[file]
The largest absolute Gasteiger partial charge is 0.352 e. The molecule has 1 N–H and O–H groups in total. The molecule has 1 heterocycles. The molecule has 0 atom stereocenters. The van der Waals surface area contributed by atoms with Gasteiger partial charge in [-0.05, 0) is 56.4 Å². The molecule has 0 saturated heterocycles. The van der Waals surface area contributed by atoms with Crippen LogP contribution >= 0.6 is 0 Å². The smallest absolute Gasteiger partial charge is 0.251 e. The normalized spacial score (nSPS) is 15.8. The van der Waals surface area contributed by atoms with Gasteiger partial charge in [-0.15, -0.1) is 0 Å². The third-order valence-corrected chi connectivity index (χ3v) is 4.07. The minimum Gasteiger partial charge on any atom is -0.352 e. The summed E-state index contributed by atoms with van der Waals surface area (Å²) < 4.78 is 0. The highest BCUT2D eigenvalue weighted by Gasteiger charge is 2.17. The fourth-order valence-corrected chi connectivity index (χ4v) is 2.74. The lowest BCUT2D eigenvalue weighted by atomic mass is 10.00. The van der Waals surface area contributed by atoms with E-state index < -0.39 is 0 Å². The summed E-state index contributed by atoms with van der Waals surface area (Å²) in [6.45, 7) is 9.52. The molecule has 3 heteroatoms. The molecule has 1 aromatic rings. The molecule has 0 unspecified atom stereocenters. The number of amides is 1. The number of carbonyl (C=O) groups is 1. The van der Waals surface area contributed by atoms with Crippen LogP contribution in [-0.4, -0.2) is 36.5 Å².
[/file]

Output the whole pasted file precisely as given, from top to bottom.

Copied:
The largest absolute Gasteiger partial charge is 0.352 e. The molecule has 1 N–H and O–H groups in total. The molecule has 1 heterocycles. The molecule has 0 atom stereocenters. The van der Waals surface area contributed by atoms with Gasteiger partial charge in [-0.05, 0) is 56.4 Å². The molecule has 0 saturated heterocycles. The van der Waals surface area contributed by atoms with Crippen LogP contribution >= 0.6 is 0 Å². The smallest absolute Gasteiger partial charge is 0.251 e. The normalized spacial score (nSPS) is 15.8. The van der Waals surface area contributed by atoms with Gasteiger partial charge in [-0.15, -0.1) is 0 Å². The third-order valence-corrected chi connectivity index (χ3v) is 4.07. The minimum Gasteiger partial charge on any atom is -0.352 e. The summed E-state index contributed by atoms with van der Waals surface area (Å²) < 4.78 is 0. The highest BCUT2D eigenvalue weighted by Gasteiger charge is 2.17. The fourth-order valence-corrected chi connectivity index (χ4v) is 2.74. The lowest BCUT2D eigenvalue weighted by atomic mass is 10.00. The van der Waals surface area contributed by atoms with E-state index < -0.39 is 0 Å². The summed E-state index contributed by atoms with van der Waals surface area (Å²) in [6.45, 7) is 9.52. The molecule has 3 heteroatoms. The molecule has 1 aromatic rings. The molecule has 0 unspecified atom stereocenters. The number of amides is 1. The number of carbonyl (C=O) groups is 1. The van der Waals surface area contributed by atoms with Crippen LogP contribution in [-0.4, -0.2) is 36.5 Å².